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The real reason the iPhone 12 may not include a charger or headphones

The race to the next generation of video game consoles is in full swing. This holiday season, the battle between the Xbox Series X and the PlayStation 5 will rage on. However, we shouldn't forget about another major component in the video game industry: mobile gaming. While they're away from their beloved consoles or PCs, gamers on the go have come to rely on mobile games for a fix. However, that may become a bit trickier of a solution in the coming months. If recent rumors turn out to be true, then we may be looking at a major change for how the next generation of iPhones are sold. 

According to CNBC, TF Securities analyst Ming-Chi Kuo believes that the next version of the iPhone will not include either headphones or a power cable in the box at retail. Kuo had previously believed that the next iPhone — referred to be Kup specifically as the iPhone 12 — will exclude these usual accessories as a way for Apple to cut costs. Apparently one of the biggest contributing factors in this decision is the fact that Apple wants to sell the iPhone 12 at a price that is comparable to the iPhone 11. 

Kuo had previously predicted that the iPhone 12 would not come with headphones, but his latest research has led to him doubling down on this prediction and nixing the idea of a charging cable as well. 

This news will be of particular interest to Apple fanatics who use the iPhone as a gaming platform in addition to its many other functions.  Over the last several years, the Apple iPhone has become a major revenue source for the gaming industry. Games like Fortnite are able to generate huge amounts of money through the mobile market. In fact, the mobile version of Fortnite has amassed over a billion dollars in the just the last couple of years. Meanwhile, Call of Duty: Mobile has likewise earned its publisher an insane sum of cash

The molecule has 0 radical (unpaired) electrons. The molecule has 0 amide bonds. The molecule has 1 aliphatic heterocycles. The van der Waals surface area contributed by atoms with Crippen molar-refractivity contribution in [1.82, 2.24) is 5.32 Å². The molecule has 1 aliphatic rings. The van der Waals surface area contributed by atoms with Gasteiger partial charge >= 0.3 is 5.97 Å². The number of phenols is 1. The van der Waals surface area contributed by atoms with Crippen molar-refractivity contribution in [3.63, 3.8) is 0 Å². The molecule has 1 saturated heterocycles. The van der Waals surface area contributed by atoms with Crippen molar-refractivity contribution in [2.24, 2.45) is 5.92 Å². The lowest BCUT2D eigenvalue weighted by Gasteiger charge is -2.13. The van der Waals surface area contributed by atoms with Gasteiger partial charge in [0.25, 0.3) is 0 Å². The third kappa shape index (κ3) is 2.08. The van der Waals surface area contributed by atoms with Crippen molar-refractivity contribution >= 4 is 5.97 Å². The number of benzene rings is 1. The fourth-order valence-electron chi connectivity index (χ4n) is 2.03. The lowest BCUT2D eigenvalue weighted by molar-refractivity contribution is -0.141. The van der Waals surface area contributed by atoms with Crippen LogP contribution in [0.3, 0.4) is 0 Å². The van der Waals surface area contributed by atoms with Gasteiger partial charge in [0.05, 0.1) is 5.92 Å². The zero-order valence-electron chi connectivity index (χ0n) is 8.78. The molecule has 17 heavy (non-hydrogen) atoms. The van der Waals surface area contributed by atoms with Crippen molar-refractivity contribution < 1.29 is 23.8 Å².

This actually lines up with what other analysts have recently predicted. Just a few days ago, MacRumors intercepted a research note from British bank Barclays, which indicated similar findings. While Barclays believes that the production schedule for the next model iPhone is behind by a few weeks (likely thanks to the coronavirus outbreak), it holds fast in the belief that the iPhone 12 will ship without a charging cable or headphones in the box. 

Funnily enough, this is something else that gamers have come to expect from even major video game companies. Despite the fact that Apple hasn't really toyed with doing something like this before, there have been plenty of video games and consoles that have shipped with peripherals that must be purchased separately. There are currently rumors that the Sony nixed plans to add back buttons to the PS5 Dualsense controller in order to cut costs, but may be selling them as a separate attachment. 

However, shipping without a power cable seems like a very big difference. Perhaps the idea here is that loyal customers will already have a Lightning cable they can use to charge their new phones, while any new customers can purchase a cable as an add-on. 

It's also worth noting that some of the upcoming new video games consoles are looking at ways of cutting manufacturing costs, as well. It has been reported that Sony may be limiting the number of PlayStation 5 consoles released within the first year of the system's life. This is due in part to the cost of materials going into the manufacture of each PS5. Reports have suggested that each PlayStation 5 costs about $470 for Sony to make, thanks to some of the more high-end materials being used in its construction. The cooling unit inside each PS5 console costs a little bit more than the industry standard, which has added up over time. 

On a related note, both the PS5 and the Xbox Series X are using high-end flash memory, which is also used extensively by the smart phone industry. In other words, there are multiple major platforms that are using the same kind of flash memory, which can result in shortages and even price hikes for these companies during manufacturing.

It's interesting to see how the gaming industry and the smart phone industry can both rely on one another and impact each other's futures in such massive ways. Apple has yet to comment on any of Kuo's predictions, which means that this could still go either way. If the iPhone 12 is truly meant to drop later this year, then we will likely hear something soon.